Amgueddfa Cymru - National Museum Wales and The Saving Treasures; Telling Stories Project have teamed up with the University of South Wales and students on the journalism course.
Working in the Archaeology and Communications departments, using their media and journalistic knowledge, the students will be bringing to life significant archaeological discoveries and telling the stories behind the items and the people who found them. There will be a series of two week work placements from a variety of students.
Here’s what our most recent students had to say about their time working on Saving Treasures; Telling Stories:
Our experience working on Saving Treasures; Telling Stories Project
Coming from a journalism background we were anticipating our placement with the Saving Treasures; Telling Stories project and had a lot of questions of what to expect.
What is Archaeology?
What do Archaeologists do?
And what is the Saving Treasures Project?
On our first day Rhianydd, Mark, Adam and the rest of the team were more than welcoming which is always reassuring when on a work placement. They spent the day showing us some mesmerising objects found during archaeological excavations or by metal detectorists and then teaching us everything we needed to know (which wasn’t easy as there are a lot to remember!) It was fascinating for us to begin to understand objects dating back thousands of years ago and their significance to our lives at present.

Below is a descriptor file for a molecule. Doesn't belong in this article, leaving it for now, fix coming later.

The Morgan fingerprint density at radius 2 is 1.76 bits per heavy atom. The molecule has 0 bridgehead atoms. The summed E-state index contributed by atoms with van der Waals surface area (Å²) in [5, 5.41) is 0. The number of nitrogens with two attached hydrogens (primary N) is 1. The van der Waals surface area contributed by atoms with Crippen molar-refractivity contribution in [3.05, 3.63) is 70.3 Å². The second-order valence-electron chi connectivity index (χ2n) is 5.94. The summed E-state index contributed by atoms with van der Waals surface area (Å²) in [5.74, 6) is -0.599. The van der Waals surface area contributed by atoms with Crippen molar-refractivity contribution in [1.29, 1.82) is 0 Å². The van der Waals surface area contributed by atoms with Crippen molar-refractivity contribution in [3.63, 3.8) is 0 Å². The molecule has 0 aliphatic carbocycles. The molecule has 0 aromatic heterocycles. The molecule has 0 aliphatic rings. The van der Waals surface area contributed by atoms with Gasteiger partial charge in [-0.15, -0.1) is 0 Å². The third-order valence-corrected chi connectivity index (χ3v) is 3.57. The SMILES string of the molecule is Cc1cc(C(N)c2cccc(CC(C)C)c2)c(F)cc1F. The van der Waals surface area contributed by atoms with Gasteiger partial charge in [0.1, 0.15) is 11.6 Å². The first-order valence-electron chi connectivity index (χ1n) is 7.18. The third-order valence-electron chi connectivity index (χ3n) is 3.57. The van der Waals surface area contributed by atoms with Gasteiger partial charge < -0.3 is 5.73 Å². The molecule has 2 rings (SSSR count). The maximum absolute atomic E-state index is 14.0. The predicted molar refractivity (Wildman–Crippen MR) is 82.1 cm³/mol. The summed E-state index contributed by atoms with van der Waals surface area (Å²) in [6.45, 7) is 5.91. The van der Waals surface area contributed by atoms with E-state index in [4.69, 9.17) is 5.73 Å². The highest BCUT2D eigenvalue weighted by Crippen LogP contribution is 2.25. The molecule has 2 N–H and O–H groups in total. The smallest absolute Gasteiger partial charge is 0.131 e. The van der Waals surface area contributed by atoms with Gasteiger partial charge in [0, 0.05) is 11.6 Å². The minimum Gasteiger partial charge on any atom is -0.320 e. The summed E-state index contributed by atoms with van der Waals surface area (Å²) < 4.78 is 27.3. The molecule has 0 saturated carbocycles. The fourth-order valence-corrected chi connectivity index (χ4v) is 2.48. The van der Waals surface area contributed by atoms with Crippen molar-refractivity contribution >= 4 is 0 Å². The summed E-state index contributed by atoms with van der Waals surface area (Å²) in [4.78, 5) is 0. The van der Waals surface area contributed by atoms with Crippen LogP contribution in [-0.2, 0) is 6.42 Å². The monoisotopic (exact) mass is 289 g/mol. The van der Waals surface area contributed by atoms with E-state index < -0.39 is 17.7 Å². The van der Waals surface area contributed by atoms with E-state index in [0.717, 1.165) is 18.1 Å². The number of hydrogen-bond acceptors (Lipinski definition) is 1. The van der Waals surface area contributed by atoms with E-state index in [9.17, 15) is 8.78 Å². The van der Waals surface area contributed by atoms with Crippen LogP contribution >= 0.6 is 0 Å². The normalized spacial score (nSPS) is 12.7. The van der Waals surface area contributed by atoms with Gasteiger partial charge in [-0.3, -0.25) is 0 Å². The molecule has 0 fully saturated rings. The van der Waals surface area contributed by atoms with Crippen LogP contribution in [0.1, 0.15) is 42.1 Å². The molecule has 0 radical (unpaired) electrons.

Here is where the fun started.
What we did
The rest of our first week we travelled around South Wales to places such as Swansea and Brecon to start recording our interviews about some of the most recently discovered objects.
It was a gloomy and rainy Tuesday but nevertheless we travelled to Brecon to meet with Nigel Blackamore and the team at Brecknock Museum (they even gave us biscuits!) who let us spend the day interviewing in their library.
We interviewed a local metal detectorist as well as a married couple who, over forty years ago, found a dagger in Swansea Bay and have kept it ever since for good luck and as a symbol of their relationship. An earlier blog about the Swansea Bay dagger can be found here.
We also spoke to Nigel about the Portable Antiquities Scheme and the future of museums; as a journalist it’s all about telling stories and getting important information to the public.
Roqib also had the chance of fulfilling a lifetime dream of holding a metal detector. (He was really excited).
Putting our journalism skills to work
On the Wednesday we went to Swansea Museum to meet with Emma Williams and Phil Treseder about Swansea’s involvement with the Saving Treasures Project and what their aims are for the future of Swansea Museum. We also interviewed collector Geoff Archer, who recently found a very rare Bronze Age mould for making axe heads.
To spend the week interviewing people who are so passionate about preserving the archaeology and heritage of South Wales for future generations, in whatever form they can, was an honour and a privilege and certainly put our journalistic interview techniques to the test.
Over the following week we were able to edit the interviews and write our articles with the overlooking expertise of Catrin Taylor and the Communications department; again linking in our journalism skills to help tell the stories of the people and objects.
A thank you from us
We’ve had a wonderful and insightful two weeks and we’ve met some incredible people during this time. The support we’ve received to create the best possible content has been outstanding and we now know what archaeology is, what an archaeologist does and what the Saving Treasures Project is!
We can’t wait to continue to work closely with the Saving Treasures, Telling Stories project and follow its success until 2019. Thank you to everyone who we have met and worked with!